Most people are probably familiar with the burning sensation in their chest that can sometimes come from eating certain foods. Whether it is heartburn or indigestion, however, can be confusing because the symptoms overlap. In fact, the terms are used synonymously in many circles. Medically, heartburn and indigestion are overlapping yet distinct entities. Heartburn is just one of several possible symptoms of indigestion. Understanding the language of heartburn and indigestion can help you and your doctor discuss your symptoms and decide on the appropriate next steps.
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Heartburn Is a Key Symptom of Acid Reflux
Heartburn, or that burning sensation typically located just behind or below the breastbone, is caused by acid reflux -- the upward splashing of acidic contents of the stomach back into the esophagus. The resulting irritation of the esophagus creates burning symptoms that are often accompanied by other symptoms, such as a sour taste in the mouth, regurgitation and belching. Technically, the word heartburn can refer specifically to the chest discomfort. However, many people talk about their heartburn, indigestion and any accompanying symptoms together as a single problem.
Indigestion Doesn't Always Involve Reflux
Indigestion conveys that a person is having unpleasant stomach symptoms, perhaps associated with his intake or a specific meal, but not necessarily so. Occasional heartburn from acid reflux is very common, so for many people who say they have indigestion, it's likely they are referring to acid reflux symptoms. However, many possibilities other than acid reflux can make a person feel like there's something wrong with their stomach. For some, the medical term dyspepsia is a better fit than heartburn for these symptoms. Dyspepsia is a burning discomfort in the stomach, sometimes likened to hunger pains -- except that it occurs on a full stomach, too. Like acid reflux, dyspepsia may be accompanied by a variety of other symptoms, including belching, bloating and feelings of gassiness, nausea or fullness.
The Causes May Differ
Heartburn is caused by reflux of acidic stomach contents into the esophagus, where it causes irritation and burning. A muscular ring at the bottom of the esophagus called the lower esophageal sphincter normally prevents reflux, but sometimes it fails to form a good seal. There are many foods that can trigger heartburn, such as fatty foods, spicy foods and alcohol -- which is known to cause relaxation of the sphincter muscle. Common medications such as beta-blockers and calcium channel blockers also relax the lower esophageal sphincter and may contribute to heartburn.
When acid reflux is not the cause of indigestion or dyspepsia, often there is no other reason found -- that is, there is no evidence of a disease or any visible harm to the tissues. However, some cases of dyspepsia do arise from specific illnesses, including: - stomach or intestinal ulcers or cancer - infection of the stomach with H. pylori bacteria - other conditions that cause inflammation of the stomach lining - hiatal hernia, a problem in which the stomach bulges into the chest cavity - problems with muscular contractions of esophagus and stomach - problems with the pancreas or the flow of bile - certain medications such as nonsteroidal antiinflammatory drugs, or NSAIDs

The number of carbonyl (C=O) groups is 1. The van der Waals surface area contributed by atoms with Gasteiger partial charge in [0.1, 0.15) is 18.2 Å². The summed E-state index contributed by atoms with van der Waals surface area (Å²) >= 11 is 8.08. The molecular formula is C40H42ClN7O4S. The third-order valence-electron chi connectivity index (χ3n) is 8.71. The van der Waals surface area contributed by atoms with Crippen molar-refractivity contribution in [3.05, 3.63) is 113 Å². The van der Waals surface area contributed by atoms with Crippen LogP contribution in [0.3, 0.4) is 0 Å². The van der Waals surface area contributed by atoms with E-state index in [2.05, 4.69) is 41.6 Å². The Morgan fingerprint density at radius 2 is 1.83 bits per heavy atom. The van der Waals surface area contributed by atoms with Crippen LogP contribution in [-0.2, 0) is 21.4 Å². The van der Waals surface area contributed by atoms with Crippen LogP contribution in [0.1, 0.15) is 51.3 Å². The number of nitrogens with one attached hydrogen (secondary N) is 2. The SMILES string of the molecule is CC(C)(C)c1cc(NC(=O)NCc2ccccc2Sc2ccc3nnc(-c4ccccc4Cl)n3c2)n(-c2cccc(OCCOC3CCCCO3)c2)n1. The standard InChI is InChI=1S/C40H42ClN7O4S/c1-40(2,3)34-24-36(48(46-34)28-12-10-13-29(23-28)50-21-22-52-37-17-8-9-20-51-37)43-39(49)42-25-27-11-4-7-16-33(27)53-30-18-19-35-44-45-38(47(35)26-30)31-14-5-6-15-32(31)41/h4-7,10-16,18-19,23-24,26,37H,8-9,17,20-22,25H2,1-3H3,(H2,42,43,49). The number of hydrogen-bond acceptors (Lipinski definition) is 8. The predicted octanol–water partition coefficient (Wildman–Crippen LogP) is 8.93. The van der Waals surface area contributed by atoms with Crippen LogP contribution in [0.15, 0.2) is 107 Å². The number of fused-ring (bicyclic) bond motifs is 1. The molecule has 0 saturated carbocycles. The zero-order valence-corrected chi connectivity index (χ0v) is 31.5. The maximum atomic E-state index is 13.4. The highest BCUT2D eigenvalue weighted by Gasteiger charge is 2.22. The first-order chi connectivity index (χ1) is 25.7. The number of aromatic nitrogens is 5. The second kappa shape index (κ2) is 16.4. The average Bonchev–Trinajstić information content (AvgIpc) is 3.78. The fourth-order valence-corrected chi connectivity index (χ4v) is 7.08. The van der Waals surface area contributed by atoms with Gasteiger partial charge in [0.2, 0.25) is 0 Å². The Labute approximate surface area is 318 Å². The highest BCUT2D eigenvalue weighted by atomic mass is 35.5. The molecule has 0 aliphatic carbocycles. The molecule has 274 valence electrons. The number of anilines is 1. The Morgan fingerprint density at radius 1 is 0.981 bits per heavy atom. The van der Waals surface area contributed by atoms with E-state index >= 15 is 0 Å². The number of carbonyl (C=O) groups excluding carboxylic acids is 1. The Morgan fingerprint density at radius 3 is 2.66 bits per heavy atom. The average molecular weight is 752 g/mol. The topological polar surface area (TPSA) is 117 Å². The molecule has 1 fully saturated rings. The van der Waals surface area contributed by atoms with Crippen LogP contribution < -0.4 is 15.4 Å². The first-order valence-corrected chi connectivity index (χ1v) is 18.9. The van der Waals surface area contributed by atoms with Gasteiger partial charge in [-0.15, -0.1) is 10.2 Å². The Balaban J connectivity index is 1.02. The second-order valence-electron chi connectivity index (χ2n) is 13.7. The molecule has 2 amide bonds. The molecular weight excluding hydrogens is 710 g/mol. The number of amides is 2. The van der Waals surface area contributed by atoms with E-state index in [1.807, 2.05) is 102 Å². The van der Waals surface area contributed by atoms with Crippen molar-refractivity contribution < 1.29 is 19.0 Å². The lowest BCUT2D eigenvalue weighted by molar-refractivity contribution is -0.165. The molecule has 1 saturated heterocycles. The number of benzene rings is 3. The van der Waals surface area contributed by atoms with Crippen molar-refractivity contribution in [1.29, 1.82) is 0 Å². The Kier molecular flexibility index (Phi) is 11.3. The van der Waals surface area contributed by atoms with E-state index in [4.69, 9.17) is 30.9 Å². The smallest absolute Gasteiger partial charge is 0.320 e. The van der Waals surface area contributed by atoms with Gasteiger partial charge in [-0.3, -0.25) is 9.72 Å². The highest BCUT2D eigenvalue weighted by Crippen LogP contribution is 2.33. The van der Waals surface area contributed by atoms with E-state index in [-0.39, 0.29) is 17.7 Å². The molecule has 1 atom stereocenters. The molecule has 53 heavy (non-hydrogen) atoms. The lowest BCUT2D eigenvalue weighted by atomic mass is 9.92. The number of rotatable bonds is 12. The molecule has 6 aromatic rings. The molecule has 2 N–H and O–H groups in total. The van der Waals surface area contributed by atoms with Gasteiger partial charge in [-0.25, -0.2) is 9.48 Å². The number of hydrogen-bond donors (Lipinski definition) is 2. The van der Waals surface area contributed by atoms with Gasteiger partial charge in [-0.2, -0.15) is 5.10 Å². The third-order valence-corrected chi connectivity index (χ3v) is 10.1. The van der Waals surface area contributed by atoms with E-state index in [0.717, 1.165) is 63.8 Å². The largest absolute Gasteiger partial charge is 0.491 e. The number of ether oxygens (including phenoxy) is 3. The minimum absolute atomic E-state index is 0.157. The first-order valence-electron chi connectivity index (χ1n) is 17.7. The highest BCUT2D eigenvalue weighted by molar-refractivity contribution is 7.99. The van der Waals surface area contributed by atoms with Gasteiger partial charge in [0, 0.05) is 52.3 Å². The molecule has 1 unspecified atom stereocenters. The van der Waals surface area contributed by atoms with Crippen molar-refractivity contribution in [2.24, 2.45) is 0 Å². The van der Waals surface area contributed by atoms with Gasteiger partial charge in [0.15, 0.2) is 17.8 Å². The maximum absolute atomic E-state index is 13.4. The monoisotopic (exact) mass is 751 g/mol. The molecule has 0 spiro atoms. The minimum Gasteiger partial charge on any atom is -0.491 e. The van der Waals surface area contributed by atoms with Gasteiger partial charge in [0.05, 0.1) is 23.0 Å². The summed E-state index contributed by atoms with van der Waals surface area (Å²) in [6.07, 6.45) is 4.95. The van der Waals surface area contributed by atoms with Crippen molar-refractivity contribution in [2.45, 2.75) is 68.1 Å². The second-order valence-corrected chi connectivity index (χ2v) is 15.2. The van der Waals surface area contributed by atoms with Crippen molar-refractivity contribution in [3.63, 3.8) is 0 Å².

Like GERD, indigestion is often triggered by eating too much or too quickly, or by certain foods such as fatty foods or alcohol. Indigestion is also more likely to occur if you are feeling stressed or anxious.
Another similarity between the terms -- and a general precaution -- is that chest discomfort due to a heart attack may be incorrectly attributed to either heartburn or indigestion instead.
The Next Steps May Differ
While occasional heartburn or indigestion happens to most people at some point, symptoms that occur frequently or over an extended period of time need to be evaluated by your doctor, as they could indicate a serious illness.
In some cases, heartburn and indigestion respond to lifestyle changes. Avoiding trigger foods, shedding excess weight, not eating too close to bedtime and elevating the head of the bed are all potentially helpful. Eating smaller meals, eating more slowly, not smoking or consuming alcohol and reducing stress may be helpful as well. Heartburn also responds to over-the-counter and prescription medications that suppress stomach acid.
If the underlying cause of your symptoms is unclear, additional tests may be needed in some instances and an endoscopy may be performed. Endoscopy is a procedure in which a slender tube containing a camera is slid down the throat to examine digestive tract lining. Testing can also determine the presence of H. pylori bacteria. If your doctor identifies an underlying cause of indigestion, a specific treatment program may be recommended.
Medical advisor: Jonathan E. Aviv, M.D., FACS
- American Family Physician: Update on the Evaluation and Management of Functional Dyspepsia
- American Family Physician: Evaluation of Epigastric Discomfort and Management of Dyspepsia and GERD
- American Family Physician: Dyspepsia: What It Is and What to Do About It
- Merck Manuals Professional Edition: Dyspepsia
- National Institute of Diabetes and Digestive and Kidney Diseases: Indigestion